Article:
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Running series in another way

Paul Gentilozzi has more on his mind as Trans-Am's owner.

By BRUCE LOWITT, Times Staff Writer
© St. Petersburg Times
published February 23, 2003

ST. PETERSBURG -- Paul Gentilozzi has all but owned Trans-Am the past five years, winning three drivers' championships. Now that he's in charge of it as well, he has set a new course -- trying to restore the series to prominence.

Paul Gentilozzi
Trans-Am is America's hot rods…cars people drive on the street," says Gentilozzi.

"It looked like the series was going to fail," said Gentilozzi, owner of the Rocketsports Racing Jaguar XKRs he, Scott Pruett and Johnny Miller will drive today after Alex Tagliani drives the team's CART entry.

"The economy's tough. Motorsports is tough. Had I not gotten involved I was worried that the series that had been so good to me was going to go by the wayside. It shouldn't. It's had a wonderful 38-year history, so all I thought it would take was some nurturing and some investment," Gentilozzi said.

He bought the licensing rights to operate and market the series. The Sports Car Club of America owns it and sanctions its races. Beyond that, Gentilozzi said, "They can't tell me what to do."

He understands Trans-Am can't compete head to head with major stock car and open-wheel series. "Nobody's going to be another NASCAR; nobody's going to be another CART or perhaps IRL. We couldn't come to St. Pete, with the cost of staging a street race, and draw enough fans to make it work," he said.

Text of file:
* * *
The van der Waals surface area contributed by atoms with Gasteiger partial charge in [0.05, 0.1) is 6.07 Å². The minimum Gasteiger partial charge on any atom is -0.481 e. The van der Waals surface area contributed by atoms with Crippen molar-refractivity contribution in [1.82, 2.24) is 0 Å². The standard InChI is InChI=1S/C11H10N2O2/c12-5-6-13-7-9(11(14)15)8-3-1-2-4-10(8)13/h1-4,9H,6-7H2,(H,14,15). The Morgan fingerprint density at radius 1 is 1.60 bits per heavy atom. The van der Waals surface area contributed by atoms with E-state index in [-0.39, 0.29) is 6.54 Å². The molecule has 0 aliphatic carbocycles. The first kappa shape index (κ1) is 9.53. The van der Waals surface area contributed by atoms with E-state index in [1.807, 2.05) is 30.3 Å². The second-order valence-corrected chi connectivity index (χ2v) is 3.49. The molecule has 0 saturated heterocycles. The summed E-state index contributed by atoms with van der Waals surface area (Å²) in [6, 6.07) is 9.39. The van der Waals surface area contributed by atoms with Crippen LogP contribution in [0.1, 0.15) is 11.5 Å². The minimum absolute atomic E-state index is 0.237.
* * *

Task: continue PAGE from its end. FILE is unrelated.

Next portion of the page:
"We're a top-level, Tier 2 support series," sort of like a team in baseball's highest minor leagues. "We know what we are. ... When you've got only $10 to spend on motorsports and $8 of it goes to NASCAR because it's very successful, the other $2 gets spread over a much greater base."

So how to promote Trans-Am? With familiarity.

These are not open-wheel cars. "Trans-Am is America's hot rods -- Mustangs and Camaros and Corvettes and now Jaguars -- cars people drive on the street," said Gentilozzi, 52.

"Marketing isn't a secret. It's a basic part of any business. ... We've got to bring the factories back, not to make factory teams but to be marketing partners so they can run ads to talk about our drivers and make them famous."

Sort of like what Player's does. It is a consumer product. It sells cigarettes. "In Canada, they run pictures of the Player's race car. It does huge things for the marketing and promotion of CART," Gentilozzi said.

"You're only as famous as other people say you are. There's no self-promotion. It's promotion from the outside. Ten years ago CART and NASCAR were pretty even (in popularity). Since then, NASCAR has had great success at the expense of the other series.

"Eventually, it gets back to somebody who can tell your story. You've got to have the commercial products to sell to the general public." Unlike, say, Johnson Controls, the lead sponsor of Gentilozzi's No.33 CART entry. "They put seats in a million cars a year, but they don't sell anything you can go to the store and buy."